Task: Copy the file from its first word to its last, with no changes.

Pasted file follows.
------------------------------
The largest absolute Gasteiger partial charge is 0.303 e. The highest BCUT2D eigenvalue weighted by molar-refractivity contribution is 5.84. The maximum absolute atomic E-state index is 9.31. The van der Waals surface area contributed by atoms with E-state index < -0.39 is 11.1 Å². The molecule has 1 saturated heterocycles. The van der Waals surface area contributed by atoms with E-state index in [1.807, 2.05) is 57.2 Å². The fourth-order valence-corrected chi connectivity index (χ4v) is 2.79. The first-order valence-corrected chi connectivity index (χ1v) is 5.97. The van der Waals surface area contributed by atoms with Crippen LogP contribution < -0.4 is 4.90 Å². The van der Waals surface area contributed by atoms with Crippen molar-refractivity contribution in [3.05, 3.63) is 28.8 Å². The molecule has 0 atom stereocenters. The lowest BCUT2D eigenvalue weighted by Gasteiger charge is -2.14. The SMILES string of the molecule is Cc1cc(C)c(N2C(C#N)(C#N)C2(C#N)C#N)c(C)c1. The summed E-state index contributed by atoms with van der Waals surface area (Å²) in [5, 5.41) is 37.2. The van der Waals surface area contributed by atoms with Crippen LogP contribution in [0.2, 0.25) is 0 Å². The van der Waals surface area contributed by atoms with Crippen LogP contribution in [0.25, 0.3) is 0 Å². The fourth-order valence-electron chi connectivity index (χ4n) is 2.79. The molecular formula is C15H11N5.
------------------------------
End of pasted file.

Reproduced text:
The largest absolute Gasteiger partial charge is 0.303 e. The highest BCUT2D eigenvalue weighted by molar-refractivity contribution is 5.84. The maximum absolute atomic E-state index is 9.31. The van der Waals surface area contributed by atoms with E-state index < -0.39 is 11.1 Å². The molecule has 1 saturated heterocycles. The van der Waals surface area contributed by atoms with E-state index in [1.807, 2.05) is 57.2 Å². The fourth-order valence-corrected chi connectivity index (χ4v) is 2.79. The first-order valence-corrected chi connectivity index (χ1v) is 5.97. The van der Waals surface area contributed by atoms with Crippen LogP contribution < -0.4 is 4.90 Å². The van der Waals surface area contributed by atoms with Crippen molar-refractivity contribution in [3.05, 3.63) is 28.8 Å². The molecule has 0 atom stereocenters. The lowest BCUT2D eigenvalue weighted by Gasteiger charge is -2.14. The SMILES string of the molecule is Cc1cc(C)c(N2C(C#N)(C#N)C2(C#N)C#N)c(C)c1. The summed E-state index contributed by atoms with van der Waals surface area (Å²) in [5, 5.41) is 37.2. The van der Waals surface area contributed by atoms with Crippen LogP contribution in [0.2, 0.25) is 0 Å². The van der Waals surface area contributed by atoms with Crippen LogP contribution in [0.25, 0.3) is 0 Å². The fourth-order valence-electron chi connectivity index (χ4n) is 2.79. The molecular formula is C15H11N5.